Impressed American Seamen
[1 March 1796]
In the debate continuing in the Committee of the Whole since 29 February, Bourne (Rhode Island) modified his amendment to leave greater power with the president on the appointment of agents (Annals of Congress description begins Debates and Proceedings in the Congress of the United States … (42 vols.; Washington, 1834–56). description ends , 4th Cong., 1st sess., 395).
Mr. Madison said if the motion under discussion was meant to supercede the appointing of agents, he should object to it. Perhaps, he said, a question might arise whether an agent of this kind might be an officer of the United States. But, however this might be, the Constitution said that no office could be created and filled by the same power; this being the case that house ought to establish the office, and leave the President to fill it. Besides if it be the intention of the house to furnish relief to the objects contemplated, they should designate the mode. And no doubt could be entertained but that agents specially appointed would be preferable to Consuls. But, if the present motion was agreed to, it would be dismissing the plan of appointing agents, and leave it to the President to appoint them or not. Hoped therefore the original resolution, and not the amendment would be agreed to.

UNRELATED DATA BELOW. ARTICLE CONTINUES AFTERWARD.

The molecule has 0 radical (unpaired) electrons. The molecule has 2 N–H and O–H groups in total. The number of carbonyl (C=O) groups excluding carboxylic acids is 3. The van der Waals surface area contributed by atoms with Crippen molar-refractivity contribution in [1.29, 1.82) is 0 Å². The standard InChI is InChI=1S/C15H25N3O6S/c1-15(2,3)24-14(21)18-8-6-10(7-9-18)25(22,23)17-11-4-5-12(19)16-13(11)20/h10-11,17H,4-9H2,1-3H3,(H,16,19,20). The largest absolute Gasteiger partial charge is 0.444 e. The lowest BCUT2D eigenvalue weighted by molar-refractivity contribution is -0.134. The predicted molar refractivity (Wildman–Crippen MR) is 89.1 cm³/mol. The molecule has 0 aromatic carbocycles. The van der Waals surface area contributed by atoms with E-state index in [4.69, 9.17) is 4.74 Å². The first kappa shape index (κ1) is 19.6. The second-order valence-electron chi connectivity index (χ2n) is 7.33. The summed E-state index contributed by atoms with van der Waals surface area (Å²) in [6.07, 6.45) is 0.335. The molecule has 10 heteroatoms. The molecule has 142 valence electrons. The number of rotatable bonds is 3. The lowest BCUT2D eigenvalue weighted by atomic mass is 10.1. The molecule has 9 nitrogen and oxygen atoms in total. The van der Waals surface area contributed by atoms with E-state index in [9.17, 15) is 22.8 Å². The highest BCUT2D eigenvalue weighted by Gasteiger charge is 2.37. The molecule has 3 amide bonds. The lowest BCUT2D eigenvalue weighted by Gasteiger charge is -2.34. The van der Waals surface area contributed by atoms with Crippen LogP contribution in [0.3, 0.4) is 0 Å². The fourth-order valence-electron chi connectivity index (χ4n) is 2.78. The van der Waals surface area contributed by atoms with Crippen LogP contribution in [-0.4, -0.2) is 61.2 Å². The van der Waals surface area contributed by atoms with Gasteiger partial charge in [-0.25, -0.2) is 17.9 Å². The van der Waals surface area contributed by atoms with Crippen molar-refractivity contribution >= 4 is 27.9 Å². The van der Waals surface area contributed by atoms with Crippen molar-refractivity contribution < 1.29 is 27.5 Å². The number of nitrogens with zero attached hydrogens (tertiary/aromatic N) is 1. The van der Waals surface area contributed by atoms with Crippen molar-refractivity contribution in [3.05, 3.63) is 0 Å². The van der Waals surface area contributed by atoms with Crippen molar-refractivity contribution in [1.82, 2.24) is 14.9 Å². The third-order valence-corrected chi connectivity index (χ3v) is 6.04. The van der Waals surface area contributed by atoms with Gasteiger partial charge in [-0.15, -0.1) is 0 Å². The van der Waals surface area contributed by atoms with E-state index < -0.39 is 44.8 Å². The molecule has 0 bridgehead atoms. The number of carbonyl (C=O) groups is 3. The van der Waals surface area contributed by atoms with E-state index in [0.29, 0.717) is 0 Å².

Claypoole’s Am. Daily Advertiser, 2 Mar. 1796 (reprinted in Philadelphia Gazette, 2 Mar. 1796).
[1 March 1796]
After further debate, Smith (New Hampshire) proposed that the positions of agents and consuls be combined, leaving the President with discretion which to appoint in each case.
Mr. Madison again urged the propriety of adopting the plan of agents, in preference to consuls, and shewed that in adopting this plan, they could not be considered as wanting in respect to the Executive, since they would be doing no more than their duty.
Claypoole’s Am. Daily Advertiser, 2 Mar. 1796 (reprinted in Philadelphia Gazette, 3 Mar. 1796). Bourne’s amendment was defeated; amended versions of Livingston’s resolutions were carried and sent to a committee to prepare bills (Annals of Congress description begins Debates and Proceedings in the Congress of the United States … (42 vols.; Washington, 1834–56). description ends , 4th Cong., 1st sess., 396–400).